The WSJ's "Heard on the Street" column discusses Bright Horizons Family Solutions (BFAM), sayin that for investors, the co's share price has been a test of faith. It recently posted lower sales, which weighed on its once-highflying stock price. "It's almost analogous to a water-skier coming around a corner," says Tony Sutton, of Putnam Small-Cap Growth Fund. "The line goes slack for awhile and then you take off again." The stock is trading at 20x consensus EPS est for the next 4 qrtrs. Like other service co's, BFAM's stock could suffer if the economy slows and businesses cut back on spending. Also, the fragmented nature of the child-care industry means competition has room to grow. Yet some investors expect Bright Horizons to keep gaining at a brisk pace. Its leadership position, they say, is bolstered by its name recognition among the more than 40K, mostly private child-care co's in the US. Its biggest rival, Knowledge Learning operates 120 centers, compared with Bright Horizons' 630. "Over the next 5 years, they're going to have the wind at their backs," says Kent Gasaway, of Kornitzer Capital Mgmt. "Co's really need them with the tight labor mkt," he adds. Kornitzer, with about $4bn in assets, owned a 2.5% stake in Bright Horizons as of Sept. 30, and it remains a "core holding," Mr. Gasaway says.
Barron's Online highlights Consol Energy (CNX), saying that investors might want to think about fueling their portfolios with shares of the co. Consol is unusual among large US coal co's for its natural-gas production business. And its already-strong operating margins should get a boost as utilities continue to add emissions equipment that encourages consumption of Consol's sulfur-laden but more energy-efficient coal. After unseasonable weather in '06, prices for coal and natural gas fell. With projections for production cuts this year, sentiment for the sector has waned. But the shares, 30% below their 52w high, reflect bad news. And with Consol locking in strong prices for '09, the shares look like one of the more attractive plays in the coal sector this year. "Consol right now is the only coal co synched with what utilities are looking for: long-term contracts for coal with lower transportation costs and more heat per ton," says Ian Synnott, of Natexis Bleichroeder. "That it is trading at a discount to peers is irrational." Despite a US focus on fossil-fuel alternatives, and the likely addition of nuclear plants down the road, coal remains America's greatest homegrown energy source. About half of US electricity generation is powered with coal. "If we are ever going to get serious about energy independence, coal to liquids to replace diesel fuel is huge," says David Williams, of Excelsior Value & Restructuring Fund. "We have 200 years of coal reserves in the US and...we will be using more coal."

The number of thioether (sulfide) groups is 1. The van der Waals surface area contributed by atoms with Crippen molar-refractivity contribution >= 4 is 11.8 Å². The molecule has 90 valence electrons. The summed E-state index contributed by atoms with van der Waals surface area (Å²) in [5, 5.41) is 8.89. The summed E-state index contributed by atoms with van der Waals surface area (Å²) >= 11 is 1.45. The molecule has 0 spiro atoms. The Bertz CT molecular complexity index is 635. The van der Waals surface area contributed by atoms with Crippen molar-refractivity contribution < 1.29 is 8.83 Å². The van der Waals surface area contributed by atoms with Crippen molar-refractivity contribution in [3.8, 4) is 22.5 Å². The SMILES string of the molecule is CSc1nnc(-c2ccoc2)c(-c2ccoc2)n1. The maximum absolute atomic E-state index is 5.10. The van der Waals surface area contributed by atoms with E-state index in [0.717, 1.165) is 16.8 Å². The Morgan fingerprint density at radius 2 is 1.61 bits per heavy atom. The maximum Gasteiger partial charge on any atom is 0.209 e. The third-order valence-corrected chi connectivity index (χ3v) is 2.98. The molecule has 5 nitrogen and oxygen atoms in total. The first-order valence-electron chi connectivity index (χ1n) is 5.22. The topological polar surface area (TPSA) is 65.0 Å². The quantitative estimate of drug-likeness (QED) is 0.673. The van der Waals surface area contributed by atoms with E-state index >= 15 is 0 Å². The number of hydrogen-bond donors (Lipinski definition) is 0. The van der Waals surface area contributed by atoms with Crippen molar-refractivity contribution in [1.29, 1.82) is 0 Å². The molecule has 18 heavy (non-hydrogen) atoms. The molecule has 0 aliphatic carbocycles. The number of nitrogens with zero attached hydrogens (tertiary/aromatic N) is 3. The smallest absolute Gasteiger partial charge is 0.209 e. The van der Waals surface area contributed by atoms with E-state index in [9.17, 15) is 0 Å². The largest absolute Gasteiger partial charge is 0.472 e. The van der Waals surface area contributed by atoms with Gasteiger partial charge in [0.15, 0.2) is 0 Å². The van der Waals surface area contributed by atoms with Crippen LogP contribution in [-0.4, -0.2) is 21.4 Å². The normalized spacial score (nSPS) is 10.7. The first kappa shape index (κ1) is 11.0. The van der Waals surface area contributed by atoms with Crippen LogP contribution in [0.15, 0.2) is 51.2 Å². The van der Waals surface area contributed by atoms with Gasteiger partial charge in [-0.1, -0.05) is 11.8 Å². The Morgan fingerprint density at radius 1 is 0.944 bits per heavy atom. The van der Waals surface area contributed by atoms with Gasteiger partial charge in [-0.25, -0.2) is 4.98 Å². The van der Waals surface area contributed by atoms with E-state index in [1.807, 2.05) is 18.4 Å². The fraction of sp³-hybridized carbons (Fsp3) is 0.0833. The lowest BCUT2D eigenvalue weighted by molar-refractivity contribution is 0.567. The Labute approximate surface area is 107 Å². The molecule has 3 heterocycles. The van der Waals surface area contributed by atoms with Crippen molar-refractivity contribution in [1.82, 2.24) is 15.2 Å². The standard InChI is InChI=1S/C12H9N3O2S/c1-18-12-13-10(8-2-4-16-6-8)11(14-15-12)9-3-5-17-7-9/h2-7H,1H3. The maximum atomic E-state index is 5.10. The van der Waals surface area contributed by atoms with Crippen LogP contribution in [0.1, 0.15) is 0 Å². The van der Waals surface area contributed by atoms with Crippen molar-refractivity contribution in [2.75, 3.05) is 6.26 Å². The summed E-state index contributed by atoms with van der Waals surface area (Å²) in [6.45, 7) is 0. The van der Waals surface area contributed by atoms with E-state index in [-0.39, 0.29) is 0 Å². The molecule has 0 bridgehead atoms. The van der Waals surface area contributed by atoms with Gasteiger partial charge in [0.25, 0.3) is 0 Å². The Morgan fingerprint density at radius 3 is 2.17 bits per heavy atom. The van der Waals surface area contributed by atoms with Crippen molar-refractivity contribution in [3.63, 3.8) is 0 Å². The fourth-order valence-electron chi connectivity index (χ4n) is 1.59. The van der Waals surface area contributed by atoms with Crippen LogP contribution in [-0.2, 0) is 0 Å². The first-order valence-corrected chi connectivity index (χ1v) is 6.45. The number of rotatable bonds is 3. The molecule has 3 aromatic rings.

"Inside Scoop" section reports that Third Avenue Mgmt disclosed a 6.2% ownership stake in Pogo Producing (PPP), or 3.6M shares, up from the 5.4% stake, or 3.16M shares, it had disclosed at the end of the 3Q. Third Avenue's glove-slap comes less than two months after another hedge fund, Third Point, rattled the cage at Pogo. In a filing, Third Point's CEO, well-known activist investor Daniel Loeb demanded that Pogo initiate action to sell itself in whole or part, and stated that he intends to wage a proxy battle at Pogo's '07 shareholder meeting to elect a new majority slate of directors. Ben Silverman, of InsiderScore.com, says that "Third Avenue's filing certainly helps Third Point's cause," b/c, combined, the 2 firms own a 13.4% stake in Pogo. "Moving forward, it will be important to see if they can get other firms on board to try to force some change here."